Working with trainer Machida to hone his steps

Ginjiro added that one thing has changed since becoming a world champion. 

The amount of practice has increased. There is no doubt about it. The distance of road work has increased from 8 km to 10 km, and the punching bag has been increased from 8 rounds to 10 rounds. I have to train to my satisfaction.I understand how important it is to accumulate such training.Currently, there are many world champions in Japan.I don’t want to lose to anyone. The boxer with the greatest presence is Ginjiro.

Trainer Chikara Machida, who is training Ginjiro, also said, The amount of training has really increased.

The amount of practice has really increased.I can clearly see the level of mental fulfillment.I am careful not to overwork myself.I have always been a highly ambitious player, but the demands placed on me have increased. It’s gotten more expensive.More than making money or gaining fame, he probably wants to do good boxing.No matter how his opponent comes out, he uses his unique characteristics to overwhelm his opponent.He makes fun of him with his back and forth, left and right steps. I feel like my hunger for that goal is stronger than before I won the world title.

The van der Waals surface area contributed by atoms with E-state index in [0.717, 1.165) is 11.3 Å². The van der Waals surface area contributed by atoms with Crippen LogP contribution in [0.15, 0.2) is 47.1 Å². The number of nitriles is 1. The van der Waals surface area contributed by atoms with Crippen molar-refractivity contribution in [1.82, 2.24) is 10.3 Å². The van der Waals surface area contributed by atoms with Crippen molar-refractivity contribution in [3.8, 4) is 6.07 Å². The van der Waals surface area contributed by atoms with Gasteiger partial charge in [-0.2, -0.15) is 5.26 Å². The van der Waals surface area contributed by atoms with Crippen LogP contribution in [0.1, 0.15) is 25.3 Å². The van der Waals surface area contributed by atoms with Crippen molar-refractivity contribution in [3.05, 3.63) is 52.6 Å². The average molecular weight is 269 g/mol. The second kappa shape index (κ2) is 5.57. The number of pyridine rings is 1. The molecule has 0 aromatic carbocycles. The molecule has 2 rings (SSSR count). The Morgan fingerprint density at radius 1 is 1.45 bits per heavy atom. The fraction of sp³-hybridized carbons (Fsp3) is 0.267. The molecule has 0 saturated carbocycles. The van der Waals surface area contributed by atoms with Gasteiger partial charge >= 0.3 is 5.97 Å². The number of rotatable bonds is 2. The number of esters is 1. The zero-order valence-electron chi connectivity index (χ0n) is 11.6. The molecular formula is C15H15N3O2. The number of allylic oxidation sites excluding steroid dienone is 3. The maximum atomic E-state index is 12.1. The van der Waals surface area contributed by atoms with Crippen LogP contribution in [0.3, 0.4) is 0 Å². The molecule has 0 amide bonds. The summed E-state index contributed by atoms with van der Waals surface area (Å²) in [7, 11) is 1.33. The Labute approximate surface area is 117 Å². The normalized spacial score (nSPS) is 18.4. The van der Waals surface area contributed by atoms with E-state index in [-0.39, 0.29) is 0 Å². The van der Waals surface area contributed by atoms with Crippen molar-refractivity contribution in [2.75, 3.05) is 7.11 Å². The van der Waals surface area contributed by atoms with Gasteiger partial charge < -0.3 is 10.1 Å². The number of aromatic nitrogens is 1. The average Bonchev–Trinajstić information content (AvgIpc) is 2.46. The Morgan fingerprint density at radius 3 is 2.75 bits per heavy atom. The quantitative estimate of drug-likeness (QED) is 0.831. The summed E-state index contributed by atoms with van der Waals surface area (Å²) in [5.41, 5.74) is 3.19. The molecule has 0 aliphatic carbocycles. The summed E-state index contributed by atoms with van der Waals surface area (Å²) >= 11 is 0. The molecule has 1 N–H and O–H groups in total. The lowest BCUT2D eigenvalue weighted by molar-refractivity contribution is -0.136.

Ginjiro felt a great response while sparring with two Filipino world-ranked fighters, and he said he has been training with weights for the past two years.

I feel that my body is getting bigger and I am able to put more weight on my punches, he said. I have been able to train well without any injuries. It’s perfect. I will show you that this is the boxing of Ginjiro.

Machida confidently declared KO, saying, “I think it’ll be over within three rounds.”

However, five days before the match, dark clouds suddenly descended. The challenger, Andares, was told that he was unable to enter the ring due to poor health.